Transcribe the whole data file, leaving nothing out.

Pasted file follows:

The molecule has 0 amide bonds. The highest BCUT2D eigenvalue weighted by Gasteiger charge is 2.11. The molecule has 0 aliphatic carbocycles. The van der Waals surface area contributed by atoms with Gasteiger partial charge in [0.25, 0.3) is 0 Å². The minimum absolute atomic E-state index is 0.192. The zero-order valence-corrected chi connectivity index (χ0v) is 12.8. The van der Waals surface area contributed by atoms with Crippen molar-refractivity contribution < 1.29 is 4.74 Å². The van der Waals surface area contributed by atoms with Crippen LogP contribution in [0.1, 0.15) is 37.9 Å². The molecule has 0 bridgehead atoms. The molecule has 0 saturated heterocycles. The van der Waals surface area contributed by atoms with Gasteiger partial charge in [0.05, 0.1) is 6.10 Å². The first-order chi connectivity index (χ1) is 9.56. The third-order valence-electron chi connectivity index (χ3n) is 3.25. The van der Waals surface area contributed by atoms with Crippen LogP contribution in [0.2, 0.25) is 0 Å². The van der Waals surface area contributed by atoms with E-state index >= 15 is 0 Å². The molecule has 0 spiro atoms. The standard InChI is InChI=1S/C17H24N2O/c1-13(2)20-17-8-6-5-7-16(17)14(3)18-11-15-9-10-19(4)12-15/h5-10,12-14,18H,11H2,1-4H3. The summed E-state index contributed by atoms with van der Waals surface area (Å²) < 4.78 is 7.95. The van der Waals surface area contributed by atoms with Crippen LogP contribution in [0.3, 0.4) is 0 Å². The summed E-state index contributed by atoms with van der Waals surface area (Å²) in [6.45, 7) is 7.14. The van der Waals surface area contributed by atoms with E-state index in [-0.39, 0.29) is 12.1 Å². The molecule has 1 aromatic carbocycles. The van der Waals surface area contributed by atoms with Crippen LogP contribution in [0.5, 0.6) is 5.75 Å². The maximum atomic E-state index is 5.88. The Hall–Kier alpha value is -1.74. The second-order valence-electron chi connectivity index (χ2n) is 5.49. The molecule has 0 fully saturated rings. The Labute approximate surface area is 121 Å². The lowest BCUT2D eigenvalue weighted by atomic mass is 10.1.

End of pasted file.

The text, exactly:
The molecule has 0 amide bonds. The highest BCUT2D eigenvalue weighted by Gasteiger charge is 2.11. The molecule has 0 aliphatic carbocycles. The van der Waals surface area contributed by atoms with Gasteiger partial charge in [0.25, 0.3) is 0 Å². The minimum absolute atomic E-state index is 0.192. The zero-order valence-corrected chi connectivity index (χ0v) is 12.8. The van der Waals surface area contributed by atoms with Crippen molar-refractivity contribution < 1.29 is 4.74 Å². The van der Waals surface area contributed by atoms with Crippen LogP contribution in [0.1, 0.15) is 37.9 Å². The molecule has 0 bridgehead atoms. The molecule has 0 saturated heterocycles. The van der Waals surface area contributed by atoms with Gasteiger partial charge in [0.05, 0.1) is 6.10 Å². The first-order chi connectivity index (χ1) is 9.56. The third-order valence-electron chi connectivity index (χ3n) is 3.25. The van der Waals surface area contributed by atoms with Crippen LogP contribution in [0.2, 0.25) is 0 Å². The van der Waals surface area contributed by atoms with E-state index >= 15 is 0 Å². The molecule has 0 spiro atoms. The standard InChI is InChI=1S/C17H24N2O/c1-13(2)20-17-8-6-5-7-16(17)14(3)18-11-15-9-10-19(4)12-15/h5-10,12-14,18H,11H2,1-4H3. The summed E-state index contributed by atoms with van der Waals surface area (Å²) < 4.78 is 7.95. The van der Waals surface area contributed by atoms with Crippen LogP contribution in [0.3, 0.4) is 0 Å². The summed E-state index contributed by atoms with van der Waals surface area (Å²) in [6.45, 7) is 7.14. The van der Waals surface area contributed by atoms with E-state index in [-0.39, 0.29) is 12.1 Å². The molecule has 1 aromatic carbocycles. The van der Waals surface area contributed by atoms with Crippen LogP contribution in [0.5, 0.6) is 5.75 Å². The maximum atomic E-state index is 5.88. The Hall–Kier alpha value is -1.74. The second-order valence-electron chi connectivity index (χ2n) is 5.49. The molecule has 0 fully saturated rings. The Labute approximate surface area is 121 Å². The lowest BCUT2D eigenvalue weighted by atomic mass is 10.1.